A photo of a Ukrainian father weeping over the draped body of his son who was killed when Russian shelling hit a soccer field in Mariupol earlier this week has gone viral.
“My little son,” Serhii cried, as he cradled the body of 16-year-old Iliya at a local hospital, according to media reports.
Iliya’s two friends survived the attack, but are facing possible amputations after shrapnel pierced their legs.
Russian President Vladimir Putin kept senior officials in the Kremlin in the dark about his plans to invade Ukraine last week, according to a report in the independent Russian investigative outlet Agency, which cites several unnamed Kremlin officials.
One of the senior officials cited says people at the Kremlin “did not know” it would be a full-blown invasion and that many were caught off guard by the news.
The cabinet was only planning to deal with Western sanctions over Putin’s decision to declare as independent the Ukrainian regions of Luhansk and Donetsk, and were not prepared to discuss an invasion, according to the report.
The UN human rights office, in its latest count of casualties released this afternoon, says it has confirmed 331 people killed and 675 people injured since the beginning of the Russian invasion.
The rights office uses strict methodology and only reports casualties it has confirmed. It believes the real figures are much higher. Ukrainian officials have presented far higher numbers.
The UN refugee agency reports that more than 1.2 million people have left Ukraine since the fighting began.
More than 165,000 people left the country on Thursday — down slightly from Wednesday’s count and well under the nearly 200,000 on Tuesday, which amounted to the peak one-day outflow of people from Ukraine since the conflict began, according to the United Nations High Commissioner for Refugees.
Its data portal on Ukraine showed that the majority — about 650,000 — had gone to neighboring Poland, and roughly 145,000 had fled to Hungary. Another 103,000 were in Moldova and more than 90,000 in Slovakia.
A deal on reviving the 2015 accord between Tehran and world powers on Iran’s nuclear program is “close,” the UK said Friday, as negotiations in Vienna reach a crunch point.
“We are close. E3 negotiators leaving Vienna briefly to update ministers on state of play,” British diplomat Stephanie Al-Qaq says on Twitter, referring to negotiators from Britain, France and Germany.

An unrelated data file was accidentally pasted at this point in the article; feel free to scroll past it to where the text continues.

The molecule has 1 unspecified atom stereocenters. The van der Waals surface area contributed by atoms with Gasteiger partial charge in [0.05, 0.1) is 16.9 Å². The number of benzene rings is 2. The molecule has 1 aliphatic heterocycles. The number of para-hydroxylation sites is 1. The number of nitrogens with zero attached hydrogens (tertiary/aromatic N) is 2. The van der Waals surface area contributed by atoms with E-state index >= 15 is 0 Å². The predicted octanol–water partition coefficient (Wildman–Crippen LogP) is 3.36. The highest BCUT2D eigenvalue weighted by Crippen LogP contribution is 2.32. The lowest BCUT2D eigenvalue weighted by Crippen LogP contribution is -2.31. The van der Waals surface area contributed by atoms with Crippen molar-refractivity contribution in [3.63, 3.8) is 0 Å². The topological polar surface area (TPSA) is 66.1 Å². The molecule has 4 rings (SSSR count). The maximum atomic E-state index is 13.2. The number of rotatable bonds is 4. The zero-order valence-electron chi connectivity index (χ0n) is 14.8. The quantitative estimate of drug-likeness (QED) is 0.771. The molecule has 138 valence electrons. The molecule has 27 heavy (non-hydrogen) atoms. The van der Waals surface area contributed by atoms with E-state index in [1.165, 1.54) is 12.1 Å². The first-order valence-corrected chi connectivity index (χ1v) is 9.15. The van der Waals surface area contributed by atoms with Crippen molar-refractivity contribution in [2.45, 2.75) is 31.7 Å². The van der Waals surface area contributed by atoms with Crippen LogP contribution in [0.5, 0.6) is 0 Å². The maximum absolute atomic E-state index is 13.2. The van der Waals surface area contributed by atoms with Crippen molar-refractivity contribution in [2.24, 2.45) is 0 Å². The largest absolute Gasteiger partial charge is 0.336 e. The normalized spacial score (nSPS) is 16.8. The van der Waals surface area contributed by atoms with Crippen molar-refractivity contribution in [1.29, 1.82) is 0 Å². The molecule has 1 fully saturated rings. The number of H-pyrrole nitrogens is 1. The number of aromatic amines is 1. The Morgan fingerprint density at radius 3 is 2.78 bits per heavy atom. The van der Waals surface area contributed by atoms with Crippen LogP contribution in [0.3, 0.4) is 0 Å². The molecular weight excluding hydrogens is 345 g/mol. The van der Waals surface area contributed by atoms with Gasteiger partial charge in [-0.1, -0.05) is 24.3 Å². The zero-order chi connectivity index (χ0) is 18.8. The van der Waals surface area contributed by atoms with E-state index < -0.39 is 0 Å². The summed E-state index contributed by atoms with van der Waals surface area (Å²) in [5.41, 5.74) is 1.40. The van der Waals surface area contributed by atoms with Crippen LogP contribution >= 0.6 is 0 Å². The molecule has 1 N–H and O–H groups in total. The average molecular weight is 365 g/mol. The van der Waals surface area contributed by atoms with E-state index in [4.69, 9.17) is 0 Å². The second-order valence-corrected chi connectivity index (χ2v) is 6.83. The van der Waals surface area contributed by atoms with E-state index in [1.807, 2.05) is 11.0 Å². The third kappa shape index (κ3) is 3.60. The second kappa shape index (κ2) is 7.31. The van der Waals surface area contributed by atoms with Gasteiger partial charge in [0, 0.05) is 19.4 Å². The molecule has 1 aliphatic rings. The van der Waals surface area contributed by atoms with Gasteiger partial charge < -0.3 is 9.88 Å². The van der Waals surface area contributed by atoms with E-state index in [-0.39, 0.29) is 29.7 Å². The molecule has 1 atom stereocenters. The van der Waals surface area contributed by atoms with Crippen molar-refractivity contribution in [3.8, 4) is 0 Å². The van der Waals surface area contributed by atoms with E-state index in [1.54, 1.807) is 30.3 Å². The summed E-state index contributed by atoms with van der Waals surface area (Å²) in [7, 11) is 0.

European and UK gas prices have surged to record peaks on supply disruption fears as a result of key supplier Russia’s ongoing attack on Ukraine.
Europe’s reference Dutch TTF gas price struck 213.895 euros per megawatt hour in afternoon deals, while UK gas prices hit 508.80 pence per therm.
Ukraine plans to hold a third round of talks this weekend with Russian officials to try to end the fighting triggered by Moscow’s invasion, one of Kyiv’s negotiators says.
“The third leg could take place tomorrow or the day after, we are in constant contact,” Ukrainian presidential advisor Mykhailo Podolyak says, on the eighth day of the war.
BRUSSELS — NATO Secretary-General Jens Stoltenberg says the military organization will not police a no-fly zone over Ukraine and is warning that such a move could end in a widespread war in Europe.
Speaking after chairing a meeting of NATO foreign ministers, Stoltenberg says “we are not going to move into Ukraine, neither on the ground, nor in the Ukrainian airspace.”
Russian President Vladimir Putin’s forces have ramped up their attacks in Ukraine, launching hundreds of missiles and artillery strikes on cities and making significant gains in the south.
Ukrainian President Volodymyr Zelenskyy has appealed to the West to enforce a no-fly zone over his country, most recently after a fire overnight at one of Ukraine’s nuclear plants, the largest in Europe.
“The only way to implement a no-fly zone is to send NATO fighter planes into Ukrainian airspace, and then impose that no-fly zone by shooting down Russian planes,” Stoltenberg says. “We understand the desperation, but we also believe that if we did that, we would end up with something that could end in a full-fledged war in Europe.”
“We have a responsibility as NATO allies to prevent this war from escalating beyond Ukraine,” he said.
Iran’s foreign minister says he is ready to travel to Vienna if a deal is reached to revive the 2015 nuclear accord, as the US suggested an agreement is possible.
“I am ready to go to Vienna when the Western sides accept our remaining red lines,” Hossein Amir-Abdollahian says in a phone call with EU foreign policy chief Josep Borrell, quoted in a foreign ministry statement.